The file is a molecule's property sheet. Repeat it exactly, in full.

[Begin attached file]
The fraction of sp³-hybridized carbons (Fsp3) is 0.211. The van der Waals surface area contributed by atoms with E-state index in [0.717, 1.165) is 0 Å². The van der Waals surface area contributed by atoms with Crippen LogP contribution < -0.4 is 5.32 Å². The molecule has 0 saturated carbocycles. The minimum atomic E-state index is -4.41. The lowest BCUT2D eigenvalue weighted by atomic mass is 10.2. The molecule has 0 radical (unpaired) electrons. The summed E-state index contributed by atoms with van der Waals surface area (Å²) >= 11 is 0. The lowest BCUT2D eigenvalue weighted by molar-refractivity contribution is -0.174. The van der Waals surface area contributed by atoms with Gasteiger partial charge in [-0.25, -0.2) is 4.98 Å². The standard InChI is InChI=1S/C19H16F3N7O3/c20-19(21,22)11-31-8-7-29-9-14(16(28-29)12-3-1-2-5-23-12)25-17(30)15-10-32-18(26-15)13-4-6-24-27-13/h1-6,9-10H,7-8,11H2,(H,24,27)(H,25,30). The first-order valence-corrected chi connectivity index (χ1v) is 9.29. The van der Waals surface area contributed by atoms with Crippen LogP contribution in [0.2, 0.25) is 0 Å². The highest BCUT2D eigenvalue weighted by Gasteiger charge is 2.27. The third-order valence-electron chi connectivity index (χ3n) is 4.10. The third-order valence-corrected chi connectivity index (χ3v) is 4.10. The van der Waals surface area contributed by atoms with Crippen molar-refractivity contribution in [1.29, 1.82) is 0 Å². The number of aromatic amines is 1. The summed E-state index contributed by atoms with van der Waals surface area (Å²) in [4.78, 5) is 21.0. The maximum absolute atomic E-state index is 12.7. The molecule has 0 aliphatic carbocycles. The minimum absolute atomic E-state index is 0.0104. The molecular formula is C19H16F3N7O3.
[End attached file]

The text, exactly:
The fraction of sp³-hybridized carbons (Fsp3) is 0.211. The van der Waals surface area contributed by atoms with E-state index in [0.717, 1.165) is 0 Å². The van der Waals surface area contributed by atoms with Crippen LogP contribution < -0.4 is 5.32 Å². The molecule has 0 saturated carbocycles. The minimum atomic E-state index is -4.41. The lowest BCUT2D eigenvalue weighted by atomic mass is 10.2. The molecule has 0 radical (unpaired) electrons. The summed E-state index contributed by atoms with van der Waals surface area (Å²) >= 11 is 0. The lowest BCUT2D eigenvalue weighted by molar-refractivity contribution is -0.174. The van der Waals surface area contributed by atoms with Gasteiger partial charge in [-0.25, -0.2) is 4.98 Å². The standard InChI is InChI=1S/C19H16F3N7O3/c20-19(21,22)11-31-8-7-29-9-14(16(28-29)12-3-1-2-5-23-12)25-17(30)15-10-32-18(26-15)13-4-6-24-27-13/h1-6,9-10H,7-8,11H2,(H,24,27)(H,25,30). The first-order valence-corrected chi connectivity index (χ1v) is 9.29. The van der Waals surface area contributed by atoms with Crippen LogP contribution in [0.2, 0.25) is 0 Å². The highest BCUT2D eigenvalue weighted by Gasteiger charge is 2.27. The third-order valence-electron chi connectivity index (χ3n) is 4.10. The third-order valence-corrected chi connectivity index (χ3v) is 4.10. The van der Waals surface area contributed by atoms with Crippen molar-refractivity contribution in [1.29, 1.82) is 0 Å². The number of aromatic amines is 1. The summed E-state index contributed by atoms with van der Waals surface area (Å²) in [4.78, 5) is 21.0. The maximum absolute atomic E-state index is 12.7. The molecule has 0 aliphatic carbocycles. The minimum absolute atomic E-state index is 0.0104. The molecular formula is C19H16F3N7O3.